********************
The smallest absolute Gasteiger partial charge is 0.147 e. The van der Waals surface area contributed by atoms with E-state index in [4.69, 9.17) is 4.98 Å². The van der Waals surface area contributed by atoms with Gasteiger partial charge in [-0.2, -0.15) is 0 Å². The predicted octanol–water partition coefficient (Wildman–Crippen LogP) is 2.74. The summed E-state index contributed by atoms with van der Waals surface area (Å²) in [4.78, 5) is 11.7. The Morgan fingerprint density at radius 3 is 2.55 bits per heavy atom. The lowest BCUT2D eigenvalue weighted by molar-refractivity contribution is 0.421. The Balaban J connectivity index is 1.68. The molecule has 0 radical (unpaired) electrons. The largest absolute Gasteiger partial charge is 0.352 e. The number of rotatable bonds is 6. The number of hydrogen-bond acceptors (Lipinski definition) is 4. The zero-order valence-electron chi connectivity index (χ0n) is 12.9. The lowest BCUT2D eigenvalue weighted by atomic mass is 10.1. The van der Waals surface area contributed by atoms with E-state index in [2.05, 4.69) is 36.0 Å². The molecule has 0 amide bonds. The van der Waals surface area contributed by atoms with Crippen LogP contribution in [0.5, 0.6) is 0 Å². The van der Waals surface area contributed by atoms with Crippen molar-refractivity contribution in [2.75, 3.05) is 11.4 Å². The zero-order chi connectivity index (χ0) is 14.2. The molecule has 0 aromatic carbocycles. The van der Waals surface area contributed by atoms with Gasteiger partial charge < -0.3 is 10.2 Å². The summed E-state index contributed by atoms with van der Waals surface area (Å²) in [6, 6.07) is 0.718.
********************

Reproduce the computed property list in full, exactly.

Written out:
The smallest absolute Gasteiger partial charge is 0.147 e. The van der Waals surface area contributed by atoms with E-state index in [4.69, 9.17) is 4.98 Å². The van der Waals surface area contributed by atoms with Gasteiger partial charge in [-0.2, -0.15) is 0 Å². The predicted octanol–water partition coefficient (Wildman–Crippen LogP) is 2.74. The summed E-state index contributed by atoms with van der Waals surface area (Å²) in [4.78, 5) is 11.7. The Morgan fingerprint density at radius 3 is 2.55 bits per heavy atom. The lowest BCUT2D eigenvalue weighted by molar-refractivity contribution is 0.421. The Balaban J connectivity index is 1.68. The molecule has 0 radical (unpaired) electrons. The largest absolute Gasteiger partial charge is 0.352 e. The number of rotatable bonds is 6. The number of hydrogen-bond acceptors (Lipinski definition) is 4. The zero-order valence-electron chi connectivity index (χ0n) is 12.9. The lowest BCUT2D eigenvalue weighted by atomic mass is 10.1. The van der Waals surface area contributed by atoms with E-state index in [2.05, 4.69) is 36.0 Å². The molecule has 0 amide bonds. The van der Waals surface area contributed by atoms with Crippen LogP contribution in [0.5, 0.6) is 0 Å². The van der Waals surface area contributed by atoms with Crippen molar-refractivity contribution in [2.75, 3.05) is 11.4 Å². The zero-order chi connectivity index (χ0) is 14.2. The molecule has 0 aromatic carbocycles. The van der Waals surface area contributed by atoms with Gasteiger partial charge < -0.3 is 10.2 Å². The summed E-state index contributed by atoms with van der Waals surface area (Å²) in [6, 6.07) is 0.718.